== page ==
Mortgage rates reached the lowest point in 50 years last week.
The Treasury yield began this week by hitting a record low.
And one economist predicted they could plummet even more this week.
So should consumers consider locking in a mortgage rate now or, instead, play the waiting game?
Lending Tree Chief Economist Tendayi Kapfidze said it’s hard to anticipate what rates are going to do, but if you’re a consumer and there are already savings on the table, “a bird in the hand is worth two in the bush.”
“I would go ahead and lock in a rate,” Kapfidze said. “We don’t know how this is going to play out.
Mortgage rates and treasuries are connected, yes, but rates won’t move downward as fast as treasuries.
“It’s possible that Treasury rates could go lower, but that doesn’t necessarily mean that mortgage rates will go lower,” Kapfidze said. “Lenders are hitting capacity and we’ve already seen that the spread between Treasuries and mortgages have widened since the financial crisis.”
“If you have savings, go ahead and lock in those savings.”
“We saw a drop in the last 48 hours in the 10-year Treasury yield, but we did not see an equal drop in mortgage rates,” Gardner said. “What’s going on here is that banks have got so much in terms of oversupply or over request of mortgages that they have not lowered rate because they don’t have to.”
Gardner believes the 10-year Treasury will hang around the 0.5-0.6 percent range, which means mortgage rates won’t be driven down any further by the Treasury yield.
“It’s unlikely we’re going to see a further drop,” Gardner said. “Goldman Sachs put their forecast of the [10-year Treasury yield] at about 0.5 percent. That suggests we, at least for the time being, are not going to see mortgage rates drop much further.”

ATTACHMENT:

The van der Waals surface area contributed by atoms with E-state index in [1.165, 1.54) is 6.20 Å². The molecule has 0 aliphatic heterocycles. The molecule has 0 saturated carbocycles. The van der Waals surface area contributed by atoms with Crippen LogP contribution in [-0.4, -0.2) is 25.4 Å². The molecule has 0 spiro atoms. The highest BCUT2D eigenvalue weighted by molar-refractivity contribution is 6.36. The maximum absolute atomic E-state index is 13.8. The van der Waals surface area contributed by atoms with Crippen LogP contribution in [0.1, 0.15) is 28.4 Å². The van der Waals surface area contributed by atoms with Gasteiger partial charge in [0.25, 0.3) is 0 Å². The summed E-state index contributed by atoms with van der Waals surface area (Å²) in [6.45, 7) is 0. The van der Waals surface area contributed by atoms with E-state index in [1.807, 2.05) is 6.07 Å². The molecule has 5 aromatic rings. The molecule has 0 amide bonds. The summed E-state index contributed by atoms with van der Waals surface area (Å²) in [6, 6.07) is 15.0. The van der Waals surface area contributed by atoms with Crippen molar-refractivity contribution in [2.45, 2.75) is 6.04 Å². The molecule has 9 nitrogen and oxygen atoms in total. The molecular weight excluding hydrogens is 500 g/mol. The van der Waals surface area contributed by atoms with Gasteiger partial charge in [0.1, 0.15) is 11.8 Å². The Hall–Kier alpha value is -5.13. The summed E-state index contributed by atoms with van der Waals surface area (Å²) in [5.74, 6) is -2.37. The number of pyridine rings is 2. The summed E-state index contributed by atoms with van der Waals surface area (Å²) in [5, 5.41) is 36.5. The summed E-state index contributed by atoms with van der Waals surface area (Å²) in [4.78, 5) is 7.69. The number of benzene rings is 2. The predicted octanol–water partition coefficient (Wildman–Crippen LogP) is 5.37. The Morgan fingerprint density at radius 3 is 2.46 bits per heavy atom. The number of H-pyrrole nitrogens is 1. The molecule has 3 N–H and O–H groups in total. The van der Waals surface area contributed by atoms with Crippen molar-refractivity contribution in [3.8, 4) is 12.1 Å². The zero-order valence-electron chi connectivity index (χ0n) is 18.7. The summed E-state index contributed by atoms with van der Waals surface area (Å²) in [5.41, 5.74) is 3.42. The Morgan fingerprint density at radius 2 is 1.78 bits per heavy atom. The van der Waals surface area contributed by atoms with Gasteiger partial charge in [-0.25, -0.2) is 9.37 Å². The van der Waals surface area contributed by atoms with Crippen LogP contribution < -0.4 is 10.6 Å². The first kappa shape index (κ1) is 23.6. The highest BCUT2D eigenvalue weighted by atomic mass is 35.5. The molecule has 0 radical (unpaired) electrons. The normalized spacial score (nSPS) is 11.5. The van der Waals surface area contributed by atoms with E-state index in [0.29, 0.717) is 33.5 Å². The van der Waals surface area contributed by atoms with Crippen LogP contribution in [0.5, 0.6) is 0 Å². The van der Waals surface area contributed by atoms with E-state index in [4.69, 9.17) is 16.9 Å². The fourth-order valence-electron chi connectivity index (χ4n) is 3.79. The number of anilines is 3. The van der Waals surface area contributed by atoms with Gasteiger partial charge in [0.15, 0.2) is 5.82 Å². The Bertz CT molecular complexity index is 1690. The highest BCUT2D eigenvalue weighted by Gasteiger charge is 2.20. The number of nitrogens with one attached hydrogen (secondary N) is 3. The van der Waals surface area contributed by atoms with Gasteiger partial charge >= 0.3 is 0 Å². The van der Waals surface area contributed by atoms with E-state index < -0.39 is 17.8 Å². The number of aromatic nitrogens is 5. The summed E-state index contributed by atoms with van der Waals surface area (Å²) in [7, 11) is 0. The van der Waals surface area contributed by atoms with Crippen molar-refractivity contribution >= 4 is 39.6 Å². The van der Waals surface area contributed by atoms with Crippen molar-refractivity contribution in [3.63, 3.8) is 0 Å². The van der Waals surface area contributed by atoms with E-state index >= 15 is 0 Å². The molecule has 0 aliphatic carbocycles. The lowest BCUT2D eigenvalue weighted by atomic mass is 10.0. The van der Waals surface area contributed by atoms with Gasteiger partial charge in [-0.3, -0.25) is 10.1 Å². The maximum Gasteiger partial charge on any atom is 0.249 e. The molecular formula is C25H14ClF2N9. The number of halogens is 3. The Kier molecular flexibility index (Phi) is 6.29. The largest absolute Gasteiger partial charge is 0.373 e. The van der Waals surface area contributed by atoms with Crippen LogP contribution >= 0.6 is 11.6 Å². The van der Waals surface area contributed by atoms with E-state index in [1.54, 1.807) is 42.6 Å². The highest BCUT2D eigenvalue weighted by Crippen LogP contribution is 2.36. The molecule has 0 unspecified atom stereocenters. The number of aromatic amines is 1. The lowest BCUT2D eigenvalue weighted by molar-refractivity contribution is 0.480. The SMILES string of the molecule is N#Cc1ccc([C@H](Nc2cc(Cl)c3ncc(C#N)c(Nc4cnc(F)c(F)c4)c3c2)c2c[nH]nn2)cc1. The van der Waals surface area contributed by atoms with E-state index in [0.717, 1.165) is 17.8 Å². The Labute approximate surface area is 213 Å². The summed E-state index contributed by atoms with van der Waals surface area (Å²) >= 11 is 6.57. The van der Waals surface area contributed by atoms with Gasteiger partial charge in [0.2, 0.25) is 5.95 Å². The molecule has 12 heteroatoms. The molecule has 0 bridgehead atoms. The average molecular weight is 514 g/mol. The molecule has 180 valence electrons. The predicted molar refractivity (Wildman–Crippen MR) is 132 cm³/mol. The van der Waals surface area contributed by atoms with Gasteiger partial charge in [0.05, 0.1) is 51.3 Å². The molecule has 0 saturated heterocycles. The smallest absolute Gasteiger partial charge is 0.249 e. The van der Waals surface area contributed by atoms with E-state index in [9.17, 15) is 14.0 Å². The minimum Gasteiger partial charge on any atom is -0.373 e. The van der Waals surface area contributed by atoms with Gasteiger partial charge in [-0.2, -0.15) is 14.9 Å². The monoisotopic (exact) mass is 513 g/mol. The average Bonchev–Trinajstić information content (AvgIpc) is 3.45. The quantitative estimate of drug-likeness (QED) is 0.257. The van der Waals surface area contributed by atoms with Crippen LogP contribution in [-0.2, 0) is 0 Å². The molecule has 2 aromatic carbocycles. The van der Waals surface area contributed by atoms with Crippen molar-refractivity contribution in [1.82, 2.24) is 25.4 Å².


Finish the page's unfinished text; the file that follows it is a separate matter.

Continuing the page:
How do you lock in a mortgage rate?
A rate lock, according to real estate tech giant Zillow, is “a guarantee from a mortgage lender that they will give a mortgage loan applicant a certain interest rate, at a certain price, for a specific time period.”
Essentially, if the rates go up in that time period, you keep the lower rate that you locked in. But if they go down, unless you’ve agreed to a “float down,” — in which the consumer pays a fee to allow the mortgage rate to come down, if the market moves that way — you’re also stuck.
Loan officers can help consumers shop for the lowest rate, then ask the lender if a rate lock is available, according to Zillow. But there are a few things consumers should look out for.
“First, you don’t want to lock in the rate too early on, as rate locks are usually only good for between a few weeks to 60 days, so if your loan doesn’t process within that period, your rate lock offer will no longer be good,” the company’s information guide reads.
“Therefore, you need to make sure that the duration of your lock-in will give the lender enough time to process the loan. To do that, ask the lender to share the average loan processing time and try to get the lender to lock-in your rate for as long as possible to protect yourself.”
There are also fees often associated with a rate lock, but if the rate is so low — and expected to rise — the actual cost could be negligible. Short-term rate locks — those of less than 60 days — range from free to roughly 0.25-0.5 percent of the total loan, according to Zillow. If you need a longer period, the rate goes up.